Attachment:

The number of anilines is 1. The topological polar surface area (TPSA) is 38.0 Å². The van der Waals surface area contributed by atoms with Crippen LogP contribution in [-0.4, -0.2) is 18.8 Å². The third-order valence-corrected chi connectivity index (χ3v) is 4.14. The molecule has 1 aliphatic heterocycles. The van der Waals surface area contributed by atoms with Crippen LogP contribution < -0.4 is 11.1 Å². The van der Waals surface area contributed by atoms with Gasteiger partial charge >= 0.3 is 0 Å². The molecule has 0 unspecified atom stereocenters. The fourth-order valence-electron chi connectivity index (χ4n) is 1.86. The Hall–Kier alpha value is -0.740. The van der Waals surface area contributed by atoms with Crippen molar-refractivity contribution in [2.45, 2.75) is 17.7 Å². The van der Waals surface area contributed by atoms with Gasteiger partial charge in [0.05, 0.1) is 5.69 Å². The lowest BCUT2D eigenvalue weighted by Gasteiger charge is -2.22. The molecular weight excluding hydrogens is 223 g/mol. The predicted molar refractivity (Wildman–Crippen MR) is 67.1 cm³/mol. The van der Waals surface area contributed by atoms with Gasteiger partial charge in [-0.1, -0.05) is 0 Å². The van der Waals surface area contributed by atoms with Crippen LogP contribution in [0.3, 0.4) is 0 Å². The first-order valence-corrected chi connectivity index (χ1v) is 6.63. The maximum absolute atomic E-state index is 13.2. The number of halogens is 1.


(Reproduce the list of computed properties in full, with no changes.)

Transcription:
The number of anilines is 1. The topological polar surface area (TPSA) is 38.0 Å². The van der Waals surface area contributed by atoms with Crippen LogP contribution in [-0.4, -0.2) is 18.8 Å². The third-order valence-corrected chi connectivity index (χ3v) is 4.14. The molecule has 1 aliphatic heterocycles. The van der Waals surface area contributed by atoms with Crippen LogP contribution < -0.4 is 11.1 Å². The van der Waals surface area contributed by atoms with Gasteiger partial charge >= 0.3 is 0 Å². The molecule has 0 unspecified atom stereocenters. The fourth-order valence-electron chi connectivity index (χ4n) is 1.86. The Hall–Kier alpha value is -0.740. The van der Waals surface area contributed by atoms with Crippen molar-refractivity contribution in [2.45, 2.75) is 17.7 Å². The van der Waals surface area contributed by atoms with Gasteiger partial charge in [0.05, 0.1) is 5.69 Å². The lowest BCUT2D eigenvalue weighted by Gasteiger charge is -2.22. The molecular weight excluding hydrogens is 223 g/mol. The predicted molar refractivity (Wildman–Crippen MR) is 67.1 cm³/mol. The van der Waals surface area contributed by atoms with Gasteiger partial charge in [-0.1, -0.05) is 0 Å². The van der Waals surface area contributed by atoms with Crippen LogP contribution in [0.3, 0.4) is 0 Å². The first-order valence-corrected chi connectivity index (χ1v) is 6.63. The maximum absolute atomic E-state index is 13.2. The number of halogens is 1.